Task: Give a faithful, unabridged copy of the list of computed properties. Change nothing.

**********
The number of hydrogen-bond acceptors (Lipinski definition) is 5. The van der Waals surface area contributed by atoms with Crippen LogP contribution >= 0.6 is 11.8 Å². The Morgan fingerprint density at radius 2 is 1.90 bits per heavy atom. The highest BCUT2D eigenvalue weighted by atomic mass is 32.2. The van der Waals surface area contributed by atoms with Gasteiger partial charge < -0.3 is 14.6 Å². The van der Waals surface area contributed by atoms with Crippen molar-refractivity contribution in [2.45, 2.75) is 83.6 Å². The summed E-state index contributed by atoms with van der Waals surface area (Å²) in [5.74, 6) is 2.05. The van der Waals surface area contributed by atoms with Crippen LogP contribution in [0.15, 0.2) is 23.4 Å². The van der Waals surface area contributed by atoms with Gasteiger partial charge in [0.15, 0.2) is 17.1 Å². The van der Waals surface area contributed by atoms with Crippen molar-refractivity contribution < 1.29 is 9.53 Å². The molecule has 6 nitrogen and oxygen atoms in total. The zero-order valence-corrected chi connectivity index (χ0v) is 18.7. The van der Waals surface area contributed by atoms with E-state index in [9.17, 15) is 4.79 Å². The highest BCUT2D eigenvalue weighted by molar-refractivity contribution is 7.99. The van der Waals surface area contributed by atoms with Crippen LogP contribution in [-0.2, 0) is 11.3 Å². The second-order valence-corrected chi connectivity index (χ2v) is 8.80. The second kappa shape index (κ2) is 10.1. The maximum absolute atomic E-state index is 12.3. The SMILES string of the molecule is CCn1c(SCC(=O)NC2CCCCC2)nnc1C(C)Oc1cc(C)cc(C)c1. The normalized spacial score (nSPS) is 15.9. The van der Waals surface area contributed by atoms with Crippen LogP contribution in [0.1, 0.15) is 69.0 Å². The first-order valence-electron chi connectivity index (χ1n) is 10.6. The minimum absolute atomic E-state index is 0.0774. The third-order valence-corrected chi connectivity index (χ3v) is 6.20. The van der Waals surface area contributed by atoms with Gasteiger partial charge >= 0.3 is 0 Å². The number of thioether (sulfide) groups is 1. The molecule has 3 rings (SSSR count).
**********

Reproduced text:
The number of hydrogen-bond acceptors (Lipinski definition) is 5. The van der Waals surface area contributed by atoms with Crippen LogP contribution >= 0.6 is 11.8 Å². The Morgan fingerprint density at radius 2 is 1.90 bits per heavy atom. The highest BCUT2D eigenvalue weighted by atomic mass is 32.2. The van der Waals surface area contributed by atoms with Gasteiger partial charge < -0.3 is 14.6 Å². The van der Waals surface area contributed by atoms with Crippen molar-refractivity contribution in [2.45, 2.75) is 83.6 Å². The summed E-state index contributed by atoms with van der Waals surface area (Å²) in [5.74, 6) is 2.05. The van der Waals surface area contributed by atoms with Crippen LogP contribution in [0.15, 0.2) is 23.4 Å². The van der Waals surface area contributed by atoms with Gasteiger partial charge in [0.15, 0.2) is 17.1 Å². The van der Waals surface area contributed by atoms with Crippen molar-refractivity contribution < 1.29 is 9.53 Å². The molecule has 6 nitrogen and oxygen atoms in total. The zero-order valence-corrected chi connectivity index (χ0v) is 18.7. The van der Waals surface area contributed by atoms with E-state index in [9.17, 15) is 4.79 Å². The highest BCUT2D eigenvalue weighted by molar-refractivity contribution is 7.99. The van der Waals surface area contributed by atoms with Crippen LogP contribution in [-0.2, 0) is 11.3 Å². The second-order valence-corrected chi connectivity index (χ2v) is 8.80. The second kappa shape index (κ2) is 10.1. The maximum absolute atomic E-state index is 12.3. The SMILES string of the molecule is CCn1c(SCC(=O)NC2CCCCC2)nnc1C(C)Oc1cc(C)cc(C)c1. The normalized spacial score (nSPS) is 15.9. The van der Waals surface area contributed by atoms with Crippen LogP contribution in [0.1, 0.15) is 69.0 Å². The first-order valence-electron chi connectivity index (χ1n) is 10.6. The minimum absolute atomic E-state index is 0.0774. The third-order valence-corrected chi connectivity index (χ3v) is 6.20. The van der Waals surface area contributed by atoms with Gasteiger partial charge >= 0.3 is 0 Å². The number of thioether (sulfide) groups is 1. The molecule has 3 rings (SSSR count).